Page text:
2. Abbas S, Bissett IP, Parry BR. Oral water soluble contrast for the management of adhesive small bowel obstruction. Cochrane Database of Systematic Reviews 2004, Issue 4. Art. No.: CD004651. DOI: 10.1002/14651858.CD0
  3. Burge J, Abbas SM, Roadley G et al. Randomized controlled trial of Gastrografin in adhesive small bowel obstruction. ANZ J Surg 2005; 75, 672-674.
  4. Choi HK, Law WL, Ho JW et al. Value of gastrografin in adhesive small bowel obstruction after unsuccessful conservative treatment: a prospective evaluation. World J Gastroenterol 2005; 11, 3742-3.
  5. Yagci G, Kaymakcioglu N, Can MF et al. Comparison of Urografin versus standard therapy in postoperative small bowel obstruction. J Invest Surg 2005; 18, 315-320.
  6. Aulin A, Sales JP, Bachar S et al. Telebrix Gastro in the management of adhesive small bowel obstruction. Gastroenterol Clin Biol 2005; 29, 501-504.
  7. Roadley G, Cranshaw I, Young M et al. Role of Gastrografin in assigning patients to a non-operative course in adhesive small bowel obstruction. ANZ J Surg 2004; 74, 830-832.
  8. Choi HK, Chu KW, & Law WL. Therapeutic value of gastrografin in adhesive small bowel obstruction after unsuccessful conservative treatment: a prospective randomized trial. Ann Surg 2002; 236, 1-6.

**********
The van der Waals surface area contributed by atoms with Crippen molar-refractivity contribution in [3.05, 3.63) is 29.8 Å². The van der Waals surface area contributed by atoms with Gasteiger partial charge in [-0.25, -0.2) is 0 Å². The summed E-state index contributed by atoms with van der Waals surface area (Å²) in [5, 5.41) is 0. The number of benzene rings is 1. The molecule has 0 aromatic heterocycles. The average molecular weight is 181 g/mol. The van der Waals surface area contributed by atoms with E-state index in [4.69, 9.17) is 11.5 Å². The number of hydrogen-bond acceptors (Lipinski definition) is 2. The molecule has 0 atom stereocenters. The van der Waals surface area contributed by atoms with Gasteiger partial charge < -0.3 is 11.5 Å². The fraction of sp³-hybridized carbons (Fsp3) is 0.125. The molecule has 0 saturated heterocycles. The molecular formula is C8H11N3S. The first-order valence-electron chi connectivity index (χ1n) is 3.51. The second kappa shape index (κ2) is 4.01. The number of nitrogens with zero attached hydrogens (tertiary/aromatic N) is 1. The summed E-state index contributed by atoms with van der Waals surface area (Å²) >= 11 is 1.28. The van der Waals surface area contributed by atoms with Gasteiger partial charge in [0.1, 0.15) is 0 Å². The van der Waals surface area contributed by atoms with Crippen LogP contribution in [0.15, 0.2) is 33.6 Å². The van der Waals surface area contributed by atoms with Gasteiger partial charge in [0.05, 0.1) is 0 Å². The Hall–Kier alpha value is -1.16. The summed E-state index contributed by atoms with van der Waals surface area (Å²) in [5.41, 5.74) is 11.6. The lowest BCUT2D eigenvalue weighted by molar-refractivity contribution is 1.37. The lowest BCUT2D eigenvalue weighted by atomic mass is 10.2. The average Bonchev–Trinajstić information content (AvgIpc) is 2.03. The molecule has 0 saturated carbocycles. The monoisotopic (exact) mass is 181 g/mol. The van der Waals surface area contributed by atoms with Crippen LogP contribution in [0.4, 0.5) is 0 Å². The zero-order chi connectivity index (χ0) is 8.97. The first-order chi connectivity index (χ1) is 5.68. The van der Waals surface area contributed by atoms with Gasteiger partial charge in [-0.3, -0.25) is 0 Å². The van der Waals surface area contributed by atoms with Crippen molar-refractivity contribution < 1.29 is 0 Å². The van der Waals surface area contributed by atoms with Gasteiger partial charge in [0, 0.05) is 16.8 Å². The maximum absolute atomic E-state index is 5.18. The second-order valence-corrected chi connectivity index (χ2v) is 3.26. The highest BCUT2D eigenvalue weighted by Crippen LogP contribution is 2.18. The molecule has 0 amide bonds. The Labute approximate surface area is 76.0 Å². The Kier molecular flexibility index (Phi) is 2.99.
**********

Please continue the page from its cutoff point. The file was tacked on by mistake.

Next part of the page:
9. Blackmon S, Lucius C, Wilson JP et al. The use of water-soluble contrast in evaluating clinically equivocal small bowel obstruction. Am Surg. 2000; 66, 238-242.
  10. Chen SC, Lin FY, Lee PH et al. Water-soluble contrast study predicts the need for early surgery in adhesive small bowel obstruction. Br J Surg 1998; 85, 1692-1694.
  11. Assalia A, Schein M, Kopelman D et al. Therapeutic effect of oral Gastrografin in adhesive, partial small-bowel obstruction: a prospective randomized trial. Surgery 1994; 115, 433-437.
  12. Stordahl A, Laerum F, Gjolberg T et al. Water-soluble contrast media in radiography of small bowel obstruction. Comparison of ionic and non-ionic contrast media. Acta Radiol. 1988; 29, 53-56.
  13. Anderson CA & Humphrey WT. Contrast radiography in small bowel obstruction: a prospective, randomized trial. Mil Med. 1997; 162, 749-752.